• 5 percent (9 seats) to the parties aligned with Ben Ali's regime (Afek Tounes, Mubadara)

Perhaps the biggest story so far is the abject failure of parties aligned with old regime. The two parties most closely associated with former President Ben Ali and his government, Afek Tounes and al-Mubadara, have fared miserably, garnering a tiny majority of the vote. Even the liberal party PDP, which many analysts expected to do very well, has done unexpectedly poorly -- probably in large part due to accusations that some of the PDP's candidates were members of the old regime. These accusations likely have some merit to them, but even if they didn't this shows just how much Tunisians hate the old system and how hard it will be for the old-timers to come back.

That might not sound surprising, but it is -- in Egypt, for example, Hosni Mubarak's old party retains a real (if small) support base and loyal politicians who will likely remain entrenched in local parties and institutions for years.

That said, my data above might underestimate the number of old regime officials who are making it into the elected assembly. Over a dozen smaller parties -- some of them with a single candidate -- have already won seats on the assembly. A number of those are probably old regime officials trying to fly under the radar, though it's hard to say how many.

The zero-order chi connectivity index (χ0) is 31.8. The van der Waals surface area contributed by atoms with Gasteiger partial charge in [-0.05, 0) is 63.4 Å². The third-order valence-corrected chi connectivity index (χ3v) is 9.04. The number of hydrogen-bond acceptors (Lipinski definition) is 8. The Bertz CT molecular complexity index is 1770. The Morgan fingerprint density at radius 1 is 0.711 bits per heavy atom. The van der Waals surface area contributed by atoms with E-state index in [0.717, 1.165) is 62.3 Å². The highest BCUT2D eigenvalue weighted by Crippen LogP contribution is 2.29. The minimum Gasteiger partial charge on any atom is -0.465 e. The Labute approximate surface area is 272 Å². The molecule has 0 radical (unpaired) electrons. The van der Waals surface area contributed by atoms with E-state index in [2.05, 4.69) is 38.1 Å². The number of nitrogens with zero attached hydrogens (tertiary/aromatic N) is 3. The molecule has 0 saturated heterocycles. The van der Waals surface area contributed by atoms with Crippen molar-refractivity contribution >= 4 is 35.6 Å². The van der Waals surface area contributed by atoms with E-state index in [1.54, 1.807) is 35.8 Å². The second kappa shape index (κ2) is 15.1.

Update, Wednesday 4:04 p.m.: Updated results, for 159 of the 217 seats. Results are coming in awfully slowly. Of those:

• 41 percent (65 seats) have gone to al-Nahda, the Islamist party
• 28 percent (45 seats) to the big liberal parties (CPR, Ettakatol, PDP, Ettajdid)
• 14 percent (22 seats) to the bizarre Popular Petition (see below)
• 6 percent (9 seats) to the parties aligned with Ben Ali's regime (Afek Tounes, Mubadara)

Al-Nahda has named their nominee for the presidency of the Constituent Assembly: Souad Abdulrahim, a woman -- and one who does not wear a veil, according to Daphne McCurdy with the Project on Middle East Democracy. It's not clear how much power the assembly president would really hold -- the position, like the assembly itself, is only meant to be temporary -- but al-Nahda is clearly trying to appeal to Tunisia's liberals, secular, and of course its women, all three of whom are already emerging from this election as powerful groups here.